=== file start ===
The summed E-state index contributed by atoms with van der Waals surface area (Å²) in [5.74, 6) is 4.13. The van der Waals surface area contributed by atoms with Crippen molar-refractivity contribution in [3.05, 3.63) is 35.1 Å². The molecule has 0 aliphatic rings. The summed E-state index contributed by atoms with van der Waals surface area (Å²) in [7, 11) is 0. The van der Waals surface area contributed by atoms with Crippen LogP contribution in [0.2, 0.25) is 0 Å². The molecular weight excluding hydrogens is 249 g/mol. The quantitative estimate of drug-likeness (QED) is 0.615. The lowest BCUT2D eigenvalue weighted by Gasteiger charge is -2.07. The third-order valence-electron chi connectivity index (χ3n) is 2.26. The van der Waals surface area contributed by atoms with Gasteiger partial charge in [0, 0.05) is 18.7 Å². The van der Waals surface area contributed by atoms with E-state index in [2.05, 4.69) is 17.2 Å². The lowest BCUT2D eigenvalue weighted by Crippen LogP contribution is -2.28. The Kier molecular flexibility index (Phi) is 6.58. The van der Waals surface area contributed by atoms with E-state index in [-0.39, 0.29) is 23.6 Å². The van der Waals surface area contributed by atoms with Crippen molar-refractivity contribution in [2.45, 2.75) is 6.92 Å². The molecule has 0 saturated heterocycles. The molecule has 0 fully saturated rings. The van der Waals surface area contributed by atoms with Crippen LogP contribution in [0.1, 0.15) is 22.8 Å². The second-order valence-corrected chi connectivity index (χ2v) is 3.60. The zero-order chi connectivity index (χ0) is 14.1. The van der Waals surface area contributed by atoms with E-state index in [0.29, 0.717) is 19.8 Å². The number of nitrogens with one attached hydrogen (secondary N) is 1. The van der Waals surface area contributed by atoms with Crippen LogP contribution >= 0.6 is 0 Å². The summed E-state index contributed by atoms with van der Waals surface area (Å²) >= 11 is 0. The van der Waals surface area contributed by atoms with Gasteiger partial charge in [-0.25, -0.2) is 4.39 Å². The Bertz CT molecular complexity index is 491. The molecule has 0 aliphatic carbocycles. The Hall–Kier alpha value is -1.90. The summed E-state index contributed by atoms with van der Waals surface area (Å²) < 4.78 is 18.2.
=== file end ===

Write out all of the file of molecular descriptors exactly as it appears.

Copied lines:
The summed E-state index contributed by atoms with van der Waals surface area (Å²) in [5.74, 6) is 4.13. The van der Waals surface area contributed by atoms with Crippen molar-refractivity contribution in [3.05, 3.63) is 35.1 Å². The molecule has 0 aliphatic rings. The summed E-state index contributed by atoms with van der Waals surface area (Å²) in [7, 11) is 0. The van der Waals surface area contributed by atoms with Crippen LogP contribution in [0.2, 0.25) is 0 Å². The molecular weight excluding hydrogens is 249 g/mol. The quantitative estimate of drug-likeness (QED) is 0.615. The lowest BCUT2D eigenvalue weighted by Gasteiger charge is -2.07. The third-order valence-electron chi connectivity index (χ3n) is 2.26. The van der Waals surface area contributed by atoms with Gasteiger partial charge in [0, 0.05) is 18.7 Å². The van der Waals surface area contributed by atoms with E-state index in [2.05, 4.69) is 17.2 Å². The lowest BCUT2D eigenvalue weighted by Crippen LogP contribution is -2.28. The Kier molecular flexibility index (Phi) is 6.58. The van der Waals surface area contributed by atoms with E-state index in [-0.39, 0.29) is 23.6 Å². The van der Waals surface area contributed by atoms with Crippen molar-refractivity contribution in [2.45, 2.75) is 6.92 Å². The molecule has 0 saturated heterocycles. The molecule has 0 fully saturated rings. The van der Waals surface area contributed by atoms with Crippen LogP contribution in [0.1, 0.15) is 22.8 Å². The second-order valence-corrected chi connectivity index (χ2v) is 3.60. The zero-order chi connectivity index (χ0) is 14.1. The van der Waals surface area contributed by atoms with E-state index in [0.29, 0.717) is 19.8 Å². The number of nitrogens with one attached hydrogen (secondary N) is 1. The van der Waals surface area contributed by atoms with Crippen LogP contribution >= 0.6 is 0 Å². The summed E-state index contributed by atoms with van der Waals surface area (Å²) >= 11 is 0. The van der Waals surface area contributed by atoms with Gasteiger partial charge in [-0.25, -0.2) is 4.39 Å². The Bertz CT molecular complexity index is 491. The molecule has 0 aliphatic carbocycles. The Hall–Kier alpha value is -1.90. The summed E-state index contributed by atoms with van der Waals surface area (Å²) < 4.78 is 18.2.